I know whey the “developers” do these thing – it’s a good way to recoup the investment. May be easier to sell two codo at a lower price point than it is to sell a single family and significant price point. I would just never move into a condo situation when there were less than 5 units – I like small buildings but not this small. I don’t know how good these things are for resale and it seems like something is being sacrificed to jam 2 units into a building that wasn’t designed for it. Also, there is usually some awkward entrance, weird floor plan, tiny rooms, etc. that turns me off.

  • The problem for me isn’t the open floor plan per se – its that it’s done poorly, with little architectural imagination. Often developers try to combine traditional elements (cherry floors and cabinets, crown molding, traditional wooden stairs) with the open plan, resulting in that classic “cheap Home Depot” renovation look. A truly modern look (like Dwell showcases) can be stunning even in these older homes, but it doesn’t come cheap…

  • I’m not opposed to large houses being divided into condos. In this case I’m not sure since these houses weren’t huge to begin with. But in general, people are having smaller families and not many people need 6 bedroom houses anymore. Plus it’s a waste to have such a large house in the middle of the city near a Metro stop, and higher density helps support retail.

    But I don’t like open floor plans, and I agree that a lot of these condo conversions appear to not be done with much thought given to creating a functional space.

  • I agree that there is a case to be made for smaller residences in general in densely populated urban areas. I’d just like to see a handful of these places kept as larger single-family homes, so a family could get creative with the space if they wanted to plant roots and raise a couple of kids in the city with a little extra room to play with. Doesn’t make sense that all of these old houses be set up that way, or even most of them, but I rarely see any at all. Maybe we’ll just have to build one out of the tiny house we have.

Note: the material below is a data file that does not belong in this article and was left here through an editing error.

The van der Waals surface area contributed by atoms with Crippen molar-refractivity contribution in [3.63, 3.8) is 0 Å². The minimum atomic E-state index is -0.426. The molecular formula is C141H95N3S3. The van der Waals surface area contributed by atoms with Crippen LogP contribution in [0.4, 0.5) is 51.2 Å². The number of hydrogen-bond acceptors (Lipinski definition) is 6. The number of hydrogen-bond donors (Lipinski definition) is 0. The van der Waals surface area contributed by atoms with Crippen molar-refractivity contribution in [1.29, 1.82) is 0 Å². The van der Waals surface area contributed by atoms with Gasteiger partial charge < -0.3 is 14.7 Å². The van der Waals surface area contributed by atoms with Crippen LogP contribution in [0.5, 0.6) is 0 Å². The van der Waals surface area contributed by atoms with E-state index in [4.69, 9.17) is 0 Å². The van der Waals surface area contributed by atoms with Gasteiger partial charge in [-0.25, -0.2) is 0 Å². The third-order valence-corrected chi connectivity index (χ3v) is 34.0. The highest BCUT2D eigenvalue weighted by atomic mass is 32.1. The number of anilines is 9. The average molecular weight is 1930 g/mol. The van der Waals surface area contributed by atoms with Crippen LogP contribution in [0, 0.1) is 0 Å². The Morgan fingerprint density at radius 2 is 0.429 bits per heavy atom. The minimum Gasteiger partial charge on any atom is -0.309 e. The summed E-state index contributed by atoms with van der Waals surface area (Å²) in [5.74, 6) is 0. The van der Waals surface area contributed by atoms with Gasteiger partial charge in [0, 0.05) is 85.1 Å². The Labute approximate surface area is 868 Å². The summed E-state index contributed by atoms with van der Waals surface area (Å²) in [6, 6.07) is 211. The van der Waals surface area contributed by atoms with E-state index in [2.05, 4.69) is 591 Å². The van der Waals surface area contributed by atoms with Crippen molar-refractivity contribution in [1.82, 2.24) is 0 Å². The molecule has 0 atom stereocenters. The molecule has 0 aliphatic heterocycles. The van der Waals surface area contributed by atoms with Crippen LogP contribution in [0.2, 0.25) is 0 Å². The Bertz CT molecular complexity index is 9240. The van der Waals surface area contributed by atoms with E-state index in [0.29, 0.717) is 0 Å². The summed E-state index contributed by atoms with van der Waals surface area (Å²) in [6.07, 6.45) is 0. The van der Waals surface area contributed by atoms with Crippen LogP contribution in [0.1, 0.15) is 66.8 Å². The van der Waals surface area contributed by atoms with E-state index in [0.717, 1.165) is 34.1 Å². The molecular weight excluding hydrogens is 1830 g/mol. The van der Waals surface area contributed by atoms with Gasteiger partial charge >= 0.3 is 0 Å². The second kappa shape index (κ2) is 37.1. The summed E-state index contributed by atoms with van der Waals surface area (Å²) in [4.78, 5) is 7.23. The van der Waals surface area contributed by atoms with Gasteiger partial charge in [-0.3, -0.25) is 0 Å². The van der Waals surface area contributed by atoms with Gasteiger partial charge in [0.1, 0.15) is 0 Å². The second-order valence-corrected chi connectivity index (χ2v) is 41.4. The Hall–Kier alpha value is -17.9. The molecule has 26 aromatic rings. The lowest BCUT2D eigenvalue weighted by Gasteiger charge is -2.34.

• A lot of people seem to think: Open floorplan means my space looks big! Well, unless you have a huge loft space: No, it doesn’t mean that. It just means that instead of having small-ish separate rooms, you have one slightly larger open room. I’m also always amazed at how huge kitchens have become now, even in smaller condos. Do people really need 20 feet of countertops (granite, of course!)?

  • @ animal mother: There are plenty of intact houses in Petworth. I don’t think that the condo conversion thing will happen to that many more houses in the petworth area.

  • JohnnyReb I hear you with the kitchen amazement. I don’t want to live in my kitchen. Half of the time I don’t want to be in there period. Does it have to be so gargantuan? Do you really want people jammed in there while you’re trying to cook? People forget these gigantor kitchens have to be cleaned on a regular basis. Who has the time?

  • AA- I would love to have one of those garage doors with out the garage. I actually called the developer to find out who did it for him and the cost. That thing cost about 8 grand and 5 if you do it yourself. Pretty steep.

  • There had to have been a roof on the front porch of this house when it was built. Why didn’t they replace it when they renovated the place? It looks so stark and incomplete without it.

    Oh, and a house built in 1910 isn’t Victorian.

  • Formant was the developer that did my house on Quincy street — real good guy and truly quality work.

  • Formant did my place in Petworth too – did an amazing job. Can’t say enough good things. Even has a LEGAL rental basement. He opened up the attic into a master suite, and it’s truly droolworthy.

  • I’m a developer who often divides houses up into condos. However, I’m not a bad person. Really. I love historical architecture and restoring old buildings just as much as “animal mother” or any of the anons who posted above. But the reality is that we develop properties as a business and a means to generate money- not because we’re doing charity work. Rowhomes in DC are expensive to buy and exceedingly expensive to renovate. Condos are often the only way to recoup this investment. Wouldn’t you rather have a restored building- albeit condos- then a vacant or run-down eyesore?

    Look at the probable thought process of the builder on these particular properties above: